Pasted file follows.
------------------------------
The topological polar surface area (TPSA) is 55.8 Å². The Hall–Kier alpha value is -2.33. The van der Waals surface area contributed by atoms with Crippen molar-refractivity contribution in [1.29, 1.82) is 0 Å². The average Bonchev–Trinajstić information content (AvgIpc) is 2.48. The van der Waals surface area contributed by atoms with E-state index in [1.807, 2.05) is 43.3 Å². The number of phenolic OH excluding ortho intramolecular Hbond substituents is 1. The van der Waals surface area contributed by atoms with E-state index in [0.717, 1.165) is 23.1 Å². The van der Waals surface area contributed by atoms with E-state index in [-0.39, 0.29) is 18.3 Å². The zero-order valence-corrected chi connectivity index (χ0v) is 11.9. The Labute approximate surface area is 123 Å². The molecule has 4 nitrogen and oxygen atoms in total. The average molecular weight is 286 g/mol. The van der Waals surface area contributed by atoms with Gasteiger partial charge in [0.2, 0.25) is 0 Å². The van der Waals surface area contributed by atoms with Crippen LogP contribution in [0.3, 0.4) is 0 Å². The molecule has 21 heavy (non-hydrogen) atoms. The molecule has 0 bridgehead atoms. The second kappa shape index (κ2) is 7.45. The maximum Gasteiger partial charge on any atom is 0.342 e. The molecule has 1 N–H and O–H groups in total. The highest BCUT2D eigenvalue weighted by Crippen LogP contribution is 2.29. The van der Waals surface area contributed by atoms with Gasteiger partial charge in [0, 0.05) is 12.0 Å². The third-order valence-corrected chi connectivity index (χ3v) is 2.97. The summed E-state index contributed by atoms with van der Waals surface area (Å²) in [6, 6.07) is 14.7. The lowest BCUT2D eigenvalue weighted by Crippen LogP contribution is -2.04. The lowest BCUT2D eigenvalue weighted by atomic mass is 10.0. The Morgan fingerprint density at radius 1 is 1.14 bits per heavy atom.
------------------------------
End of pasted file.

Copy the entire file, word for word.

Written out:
The topological polar surface area (TPSA) is 55.8 Å². The Hall–Kier alpha value is -2.33. The van der Waals surface area contributed by atoms with Crippen molar-refractivity contribution in [1.29, 1.82) is 0 Å². The average Bonchev–Trinajstić information content (AvgIpc) is 2.48. The van der Waals surface area contributed by atoms with E-state index in [1.807, 2.05) is 43.3 Å². The number of phenolic OH excluding ortho intramolecular Hbond substituents is 1. The van der Waals surface area contributed by atoms with E-state index in [0.717, 1.165) is 23.1 Å². The van der Waals surface area contributed by atoms with E-state index in [-0.39, 0.29) is 18.3 Å². The zero-order valence-corrected chi connectivity index (χ0v) is 11.9. The Labute approximate surface area is 123 Å². The molecule has 4 nitrogen and oxygen atoms in total. The average molecular weight is 286 g/mol. The van der Waals surface area contributed by atoms with Gasteiger partial charge in [0.2, 0.25) is 0 Å². The van der Waals surface area contributed by atoms with Crippen LogP contribution in [0.3, 0.4) is 0 Å². The molecule has 21 heavy (non-hydrogen) atoms. The molecule has 0 bridgehead atoms. The second kappa shape index (κ2) is 7.45. The maximum Gasteiger partial charge on any atom is 0.342 e. The molecule has 1 N–H and O–H groups in total. The highest BCUT2D eigenvalue weighted by Crippen LogP contribution is 2.29. The van der Waals surface area contributed by atoms with Gasteiger partial charge in [0, 0.05) is 12.0 Å². The third-order valence-corrected chi connectivity index (χ3v) is 2.97. The summed E-state index contributed by atoms with van der Waals surface area (Å²) in [6, 6.07) is 14.7. The lowest BCUT2D eigenvalue weighted by Crippen LogP contribution is -2.04. The lowest BCUT2D eigenvalue weighted by atomic mass is 10.0. The Morgan fingerprint density at radius 1 is 1.14 bits per heavy atom.